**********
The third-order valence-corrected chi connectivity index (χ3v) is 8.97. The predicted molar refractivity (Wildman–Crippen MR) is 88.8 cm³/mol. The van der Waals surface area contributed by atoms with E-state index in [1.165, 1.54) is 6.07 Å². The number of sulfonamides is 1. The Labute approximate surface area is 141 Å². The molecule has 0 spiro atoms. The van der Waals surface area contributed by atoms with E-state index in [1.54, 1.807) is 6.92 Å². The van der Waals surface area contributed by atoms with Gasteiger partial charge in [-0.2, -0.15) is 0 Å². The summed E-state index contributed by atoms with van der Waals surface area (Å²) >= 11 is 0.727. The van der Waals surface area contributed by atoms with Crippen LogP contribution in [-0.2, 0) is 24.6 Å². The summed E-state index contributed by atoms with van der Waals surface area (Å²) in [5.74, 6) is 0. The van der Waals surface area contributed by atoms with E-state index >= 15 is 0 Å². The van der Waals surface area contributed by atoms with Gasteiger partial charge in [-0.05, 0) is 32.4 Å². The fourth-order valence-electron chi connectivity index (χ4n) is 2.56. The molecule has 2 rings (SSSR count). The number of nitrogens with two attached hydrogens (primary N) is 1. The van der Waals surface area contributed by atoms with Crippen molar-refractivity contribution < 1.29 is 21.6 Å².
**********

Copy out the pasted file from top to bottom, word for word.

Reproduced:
The third-order valence-corrected chi connectivity index (χ3v) is 8.97. The predicted molar refractivity (Wildman–Crippen MR) is 88.8 cm³/mol. The van der Waals surface area contributed by atoms with E-state index in [1.165, 1.54) is 6.07 Å². The number of sulfonamides is 1. The Labute approximate surface area is 141 Å². The molecule has 0 spiro atoms. The van der Waals surface area contributed by atoms with E-state index in [1.54, 1.807) is 6.92 Å². The van der Waals surface area contributed by atoms with Gasteiger partial charge in [-0.2, -0.15) is 0 Å². The summed E-state index contributed by atoms with van der Waals surface area (Å²) >= 11 is 0.727. The van der Waals surface area contributed by atoms with Crippen LogP contribution in [-0.2, 0) is 24.6 Å². The summed E-state index contributed by atoms with van der Waals surface area (Å²) in [5.74, 6) is 0. The van der Waals surface area contributed by atoms with E-state index >= 15 is 0 Å². The van der Waals surface area contributed by atoms with Gasteiger partial charge in [-0.05, 0) is 32.4 Å². The fourth-order valence-electron chi connectivity index (χ4n) is 2.56. The molecule has 2 rings (SSSR count). The number of nitrogens with two attached hydrogens (primary N) is 1. The van der Waals surface area contributed by atoms with Crippen molar-refractivity contribution < 1.29 is 21.6 Å².